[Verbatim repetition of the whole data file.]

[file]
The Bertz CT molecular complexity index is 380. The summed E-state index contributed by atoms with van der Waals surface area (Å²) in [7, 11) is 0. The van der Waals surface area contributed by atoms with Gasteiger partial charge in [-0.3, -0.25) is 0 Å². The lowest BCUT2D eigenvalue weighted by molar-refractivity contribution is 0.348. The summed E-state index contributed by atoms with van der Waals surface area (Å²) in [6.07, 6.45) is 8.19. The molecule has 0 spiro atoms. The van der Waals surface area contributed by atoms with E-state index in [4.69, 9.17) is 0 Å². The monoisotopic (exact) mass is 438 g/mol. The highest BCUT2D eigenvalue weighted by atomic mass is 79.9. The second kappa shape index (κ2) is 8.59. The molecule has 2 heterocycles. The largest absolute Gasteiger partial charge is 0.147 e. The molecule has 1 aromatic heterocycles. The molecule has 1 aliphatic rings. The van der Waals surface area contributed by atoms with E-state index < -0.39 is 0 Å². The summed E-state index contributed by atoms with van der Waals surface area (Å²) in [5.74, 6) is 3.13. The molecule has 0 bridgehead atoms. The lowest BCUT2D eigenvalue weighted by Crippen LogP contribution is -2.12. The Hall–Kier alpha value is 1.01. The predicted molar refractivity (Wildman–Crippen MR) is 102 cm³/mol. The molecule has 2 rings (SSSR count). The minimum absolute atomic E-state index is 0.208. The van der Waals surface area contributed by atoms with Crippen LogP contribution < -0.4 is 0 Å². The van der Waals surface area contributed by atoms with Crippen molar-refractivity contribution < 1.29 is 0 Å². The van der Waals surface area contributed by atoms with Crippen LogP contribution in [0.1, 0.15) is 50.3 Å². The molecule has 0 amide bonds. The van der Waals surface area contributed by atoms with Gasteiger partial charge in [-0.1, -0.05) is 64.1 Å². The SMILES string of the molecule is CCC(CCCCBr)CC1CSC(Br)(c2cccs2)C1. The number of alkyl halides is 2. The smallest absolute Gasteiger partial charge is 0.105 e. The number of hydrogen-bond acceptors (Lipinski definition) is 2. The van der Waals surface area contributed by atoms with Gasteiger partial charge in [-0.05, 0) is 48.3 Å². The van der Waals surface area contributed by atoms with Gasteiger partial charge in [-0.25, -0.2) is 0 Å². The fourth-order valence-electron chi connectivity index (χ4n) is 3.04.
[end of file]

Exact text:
The Bertz CT molecular complexity index is 380. The summed E-state index contributed by atoms with van der Waals surface area (Å²) in [7, 11) is 0. The van der Waals surface area contributed by atoms with Gasteiger partial charge in [-0.3, -0.25) is 0 Å². The lowest BCUT2D eigenvalue weighted by molar-refractivity contribution is 0.348. The summed E-state index contributed by atoms with van der Waals surface area (Å²) in [6.07, 6.45) is 8.19. The molecule has 0 spiro atoms. The van der Waals surface area contributed by atoms with E-state index in [4.69, 9.17) is 0 Å². The monoisotopic (exact) mass is 438 g/mol. The highest BCUT2D eigenvalue weighted by atomic mass is 79.9. The second kappa shape index (κ2) is 8.59. The molecule has 2 heterocycles. The largest absolute Gasteiger partial charge is 0.147 e. The molecule has 1 aromatic heterocycles. The molecule has 1 aliphatic rings. The van der Waals surface area contributed by atoms with E-state index < -0.39 is 0 Å². The summed E-state index contributed by atoms with van der Waals surface area (Å²) in [5.74, 6) is 3.13. The molecule has 0 bridgehead atoms. The lowest BCUT2D eigenvalue weighted by Crippen LogP contribution is -2.12. The Hall–Kier alpha value is 1.01. The predicted molar refractivity (Wildman–Crippen MR) is 102 cm³/mol. The molecule has 2 rings (SSSR count). The minimum absolute atomic E-state index is 0.208. The van der Waals surface area contributed by atoms with Crippen LogP contribution < -0.4 is 0 Å². The van der Waals surface area contributed by atoms with Crippen molar-refractivity contribution < 1.29 is 0 Å². The van der Waals surface area contributed by atoms with Crippen LogP contribution in [0.1, 0.15) is 50.3 Å². The molecule has 0 amide bonds. The van der Waals surface area contributed by atoms with Gasteiger partial charge in [-0.1, -0.05) is 64.1 Å². The SMILES string of the molecule is CCC(CCCCBr)CC1CSC(Br)(c2cccs2)C1. The number of alkyl halides is 2. The smallest absolute Gasteiger partial charge is 0.105 e. The number of hydrogen-bond acceptors (Lipinski definition) is 2. The van der Waals surface area contributed by atoms with Gasteiger partial charge in [-0.05, 0) is 48.3 Å². The van der Waals surface area contributed by atoms with Gasteiger partial charge in [-0.25, -0.2) is 0 Å². The fourth-order valence-electron chi connectivity index (χ4n) is 3.04.